Imagine me doing an “I told you so” dance
Actually, don’t. It’s probably not attractive, even in your head. But, still, I told you so:
Summarizing a comparison of how matched groups of voucher and MPS students did across two years of tests, the researchers wrote:
“The primary finding in all of these comparisons is that there is no overall statistically significant difference between MPCP (voucher) and MPS student achievement growth in either math or reading one year after they were carefully matched to each other.”
A second study, which looked at broader, but not scientifically matched groups of MPS and voucher students, found that the percentages of fourth-graders in voucher schools who met the state’s definition of proficiency in reading and math were lower than percentages for low-income MPS fourth-graders. For eighth-graders, the proficiency rates were about the same.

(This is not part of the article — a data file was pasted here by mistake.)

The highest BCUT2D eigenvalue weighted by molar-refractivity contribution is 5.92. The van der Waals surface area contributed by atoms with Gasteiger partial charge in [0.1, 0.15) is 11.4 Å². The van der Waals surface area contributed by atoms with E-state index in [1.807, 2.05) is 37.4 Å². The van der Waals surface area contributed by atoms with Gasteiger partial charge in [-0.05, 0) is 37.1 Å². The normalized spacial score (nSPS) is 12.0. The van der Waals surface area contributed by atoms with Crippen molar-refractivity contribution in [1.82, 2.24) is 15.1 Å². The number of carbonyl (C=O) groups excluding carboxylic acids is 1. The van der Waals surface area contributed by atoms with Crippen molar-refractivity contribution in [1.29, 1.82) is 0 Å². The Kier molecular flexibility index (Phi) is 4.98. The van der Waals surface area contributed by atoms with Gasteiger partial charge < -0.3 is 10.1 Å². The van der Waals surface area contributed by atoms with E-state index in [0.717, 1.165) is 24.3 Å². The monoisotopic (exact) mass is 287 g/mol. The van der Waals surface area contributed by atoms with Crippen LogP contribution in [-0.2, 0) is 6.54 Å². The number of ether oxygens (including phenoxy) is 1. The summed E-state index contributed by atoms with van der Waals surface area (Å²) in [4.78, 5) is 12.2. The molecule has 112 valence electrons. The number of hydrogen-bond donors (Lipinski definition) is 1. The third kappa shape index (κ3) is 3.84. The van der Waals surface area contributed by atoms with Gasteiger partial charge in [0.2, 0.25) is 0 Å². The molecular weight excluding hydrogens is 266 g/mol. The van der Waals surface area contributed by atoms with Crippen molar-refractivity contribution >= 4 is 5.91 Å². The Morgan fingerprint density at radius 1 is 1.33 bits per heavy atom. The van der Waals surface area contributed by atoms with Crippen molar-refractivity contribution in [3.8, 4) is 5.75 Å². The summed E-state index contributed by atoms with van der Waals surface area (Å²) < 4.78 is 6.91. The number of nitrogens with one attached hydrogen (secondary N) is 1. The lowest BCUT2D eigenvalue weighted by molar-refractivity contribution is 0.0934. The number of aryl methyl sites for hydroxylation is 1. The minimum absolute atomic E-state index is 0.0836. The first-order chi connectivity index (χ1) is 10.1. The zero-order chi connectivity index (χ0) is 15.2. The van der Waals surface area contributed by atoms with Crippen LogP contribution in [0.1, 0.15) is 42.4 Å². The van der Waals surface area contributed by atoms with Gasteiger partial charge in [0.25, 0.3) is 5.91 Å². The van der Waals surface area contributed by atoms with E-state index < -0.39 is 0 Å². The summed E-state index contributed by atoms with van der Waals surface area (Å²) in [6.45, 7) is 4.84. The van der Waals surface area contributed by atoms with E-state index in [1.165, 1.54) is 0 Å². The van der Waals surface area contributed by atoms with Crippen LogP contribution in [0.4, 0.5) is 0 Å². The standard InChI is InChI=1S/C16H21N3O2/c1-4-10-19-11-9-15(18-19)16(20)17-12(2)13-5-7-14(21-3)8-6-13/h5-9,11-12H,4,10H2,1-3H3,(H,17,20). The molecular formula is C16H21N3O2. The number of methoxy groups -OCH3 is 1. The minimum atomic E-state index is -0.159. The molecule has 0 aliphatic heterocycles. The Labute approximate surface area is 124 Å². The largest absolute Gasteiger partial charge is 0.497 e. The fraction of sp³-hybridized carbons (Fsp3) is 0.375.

Additionally frustrating regarding this study, which was supposed to be the big “accountability” measure in the mess of a compromise bill a few years ago that allowed the Milwaukee Parental Choice Program to expand to its present size, is that there are no school-specific data available. Republicans in the legislature and the voucher proponents pushing for expansion flat-out demanded that school-specific data must not be made available to the public.